Riviera domain lawsuits to end

RIVIERA BEACH Two legal advocacy groups that sued the city last year over its use of eminent domain will withdraw their lawsuits today, and declare victory for local businesses and homeowners.

The Pacific Legal Foundation and the Institute for Justice represent Riviera Beach business and home owners who sued after the city council entered into an agreement with its master developer, Viking Inlet Harbor Properties, to use eminent domain.

In the deal a year ago today, the council agreed to take private property on behalf of Viking as part of its $2.4 billion waterfront redevelopment. Viking had plans to turn 400 acres of mostly blight along the Intracoastal Waterway into shops, restaurants, a hotel, marina, aquarium and condos.

The council's deal with Viking was an attempt to continue using eminent domain even though then-Gov. Jeb Bush was about to sign Florida's new eminent domain law, which outlawed the practice of governments taking private land and giving it to developers for the purpose of economic development. The maneuver outraged some residents.

Valerie Fernandez, the Pacific Legal Foundation's managing attorney in its Stuart office, said she is withdrawing the lawsuit because her clients feel secure that the city will not try to use eminent domain in violation of the law.

The climate has changed in the city because of the March election, in which voters ousted the mayor and three council members who signed the deal with Viking. The new mayor and council members don't support the city's use of eminent domain as part of the Viking deal.

"We feel that the new administration is on board with following the state law," said Fernandez, who represents homeowners Jerry and Rene Corie. Fernandez planned to announce the withdrawal officially today during a news conference at their home.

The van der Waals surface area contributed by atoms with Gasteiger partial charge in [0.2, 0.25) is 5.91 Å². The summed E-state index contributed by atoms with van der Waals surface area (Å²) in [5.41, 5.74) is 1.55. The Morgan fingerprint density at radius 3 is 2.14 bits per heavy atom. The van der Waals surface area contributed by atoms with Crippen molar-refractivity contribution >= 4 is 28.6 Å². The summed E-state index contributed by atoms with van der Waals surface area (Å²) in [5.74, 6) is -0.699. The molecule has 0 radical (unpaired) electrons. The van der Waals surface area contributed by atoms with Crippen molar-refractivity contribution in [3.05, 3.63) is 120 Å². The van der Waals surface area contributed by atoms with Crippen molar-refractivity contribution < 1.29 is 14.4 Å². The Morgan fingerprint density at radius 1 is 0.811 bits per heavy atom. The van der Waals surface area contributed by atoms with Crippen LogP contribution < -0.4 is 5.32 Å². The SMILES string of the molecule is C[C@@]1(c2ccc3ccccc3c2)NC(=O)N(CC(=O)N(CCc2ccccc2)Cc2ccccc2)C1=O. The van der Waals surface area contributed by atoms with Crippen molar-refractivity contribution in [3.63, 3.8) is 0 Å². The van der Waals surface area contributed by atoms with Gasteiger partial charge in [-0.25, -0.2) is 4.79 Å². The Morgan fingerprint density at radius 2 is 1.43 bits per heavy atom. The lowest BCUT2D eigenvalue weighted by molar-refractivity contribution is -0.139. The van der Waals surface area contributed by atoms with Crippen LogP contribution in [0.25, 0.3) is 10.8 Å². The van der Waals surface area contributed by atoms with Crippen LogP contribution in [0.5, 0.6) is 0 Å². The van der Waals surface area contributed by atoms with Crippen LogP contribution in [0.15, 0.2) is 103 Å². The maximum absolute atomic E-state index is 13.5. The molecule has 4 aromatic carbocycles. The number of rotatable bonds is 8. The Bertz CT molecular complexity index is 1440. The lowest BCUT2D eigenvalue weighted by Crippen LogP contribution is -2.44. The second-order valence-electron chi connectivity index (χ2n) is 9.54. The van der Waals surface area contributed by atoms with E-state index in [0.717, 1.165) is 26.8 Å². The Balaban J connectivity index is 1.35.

Attorney Bert Gall of the Institute for Justice said the ouster of Mayor Michael Brown was critical to the decision to withdraw the suit.

Brown always said that last year's agreement gave the city the right to use the tool, despite changes in the law.

Gall said the city has acknowledged that the deal with Viking has expired. And with Brown out, Gall's clients no longer saw the need to pursue their case against the city.

"Mayor Brown was openly defying the law, and he's gone," said Gall, whose Virginia-based group represents home and business owners Princess Wells and Michael and Nora Mahoney. "Right now, we feel our clients' right to keep their homes and businesses have been vindicated by their lawsuit."

In November, the council adopted a resolution agreeing to abide by Florida's new eminent domain law. But both legal groups believed the resolution left the door open for the city to challenge the law.

New Council Chairman Shelby Lowe welcomed the news that the lawsuits were being withdrawn. He said it was good that the two legal groups believed that the new mayor and council would fulfill their constituents' will.

"It's apparent they believe in our commitment to the people," Lowe said.